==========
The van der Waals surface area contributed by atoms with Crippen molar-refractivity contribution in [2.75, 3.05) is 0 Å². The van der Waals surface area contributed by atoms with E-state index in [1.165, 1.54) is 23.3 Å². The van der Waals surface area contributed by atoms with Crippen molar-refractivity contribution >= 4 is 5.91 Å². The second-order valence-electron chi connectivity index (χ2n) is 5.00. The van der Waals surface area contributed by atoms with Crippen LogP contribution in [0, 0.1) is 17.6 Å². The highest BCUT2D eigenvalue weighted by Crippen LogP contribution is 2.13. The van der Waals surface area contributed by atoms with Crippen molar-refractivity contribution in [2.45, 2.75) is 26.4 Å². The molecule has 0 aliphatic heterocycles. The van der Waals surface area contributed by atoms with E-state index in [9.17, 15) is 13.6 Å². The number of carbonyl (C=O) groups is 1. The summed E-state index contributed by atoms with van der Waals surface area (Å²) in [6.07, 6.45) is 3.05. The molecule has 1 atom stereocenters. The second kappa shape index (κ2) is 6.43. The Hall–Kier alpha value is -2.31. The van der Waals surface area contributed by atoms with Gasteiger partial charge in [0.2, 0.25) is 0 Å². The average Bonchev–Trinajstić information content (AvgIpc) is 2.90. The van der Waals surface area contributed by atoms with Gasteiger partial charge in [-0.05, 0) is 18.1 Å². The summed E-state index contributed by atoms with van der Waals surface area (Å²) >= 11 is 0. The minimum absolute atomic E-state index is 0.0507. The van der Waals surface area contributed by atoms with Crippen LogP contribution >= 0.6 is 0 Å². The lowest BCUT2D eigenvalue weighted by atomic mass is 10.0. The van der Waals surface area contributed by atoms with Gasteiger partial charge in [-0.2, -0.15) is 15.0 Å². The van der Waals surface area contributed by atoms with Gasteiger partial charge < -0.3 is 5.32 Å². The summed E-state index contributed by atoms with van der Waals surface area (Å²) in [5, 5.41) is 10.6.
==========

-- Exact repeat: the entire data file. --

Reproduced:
The van der Waals surface area contributed by atoms with Crippen molar-refractivity contribution in [2.75, 3.05) is 0 Å². The van der Waals surface area contributed by atoms with E-state index in [1.165, 1.54) is 23.3 Å². The van der Waals surface area contributed by atoms with Crippen molar-refractivity contribution >= 4 is 5.91 Å². The second-order valence-electron chi connectivity index (χ2n) is 5.00. The van der Waals surface area contributed by atoms with Crippen LogP contribution in [0, 0.1) is 17.6 Å². The highest BCUT2D eigenvalue weighted by Crippen LogP contribution is 2.13. The van der Waals surface area contributed by atoms with Crippen molar-refractivity contribution in [2.45, 2.75) is 26.4 Å². The molecule has 0 aliphatic heterocycles. The van der Waals surface area contributed by atoms with E-state index in [9.17, 15) is 13.6 Å². The number of carbonyl (C=O) groups is 1. The summed E-state index contributed by atoms with van der Waals surface area (Å²) in [6.07, 6.45) is 3.05. The molecule has 1 atom stereocenters. The second kappa shape index (κ2) is 6.43. The Hall–Kier alpha value is -2.31. The van der Waals surface area contributed by atoms with Gasteiger partial charge in [0.2, 0.25) is 0 Å². The average Bonchev–Trinajstić information content (AvgIpc) is 2.90. The van der Waals surface area contributed by atoms with Gasteiger partial charge in [-0.05, 0) is 18.1 Å². The summed E-state index contributed by atoms with van der Waals surface area (Å²) >= 11 is 0. The minimum absolute atomic E-state index is 0.0507. The van der Waals surface area contributed by atoms with Crippen LogP contribution >= 0.6 is 0 Å². The lowest BCUT2D eigenvalue weighted by atomic mass is 10.0. The van der Waals surface area contributed by atoms with Gasteiger partial charge in [-0.2, -0.15) is 15.0 Å². The van der Waals surface area contributed by atoms with Gasteiger partial charge < -0.3 is 5.32 Å². The summed E-state index contributed by atoms with van der Waals surface area (Å²) in [5, 5.41) is 10.6.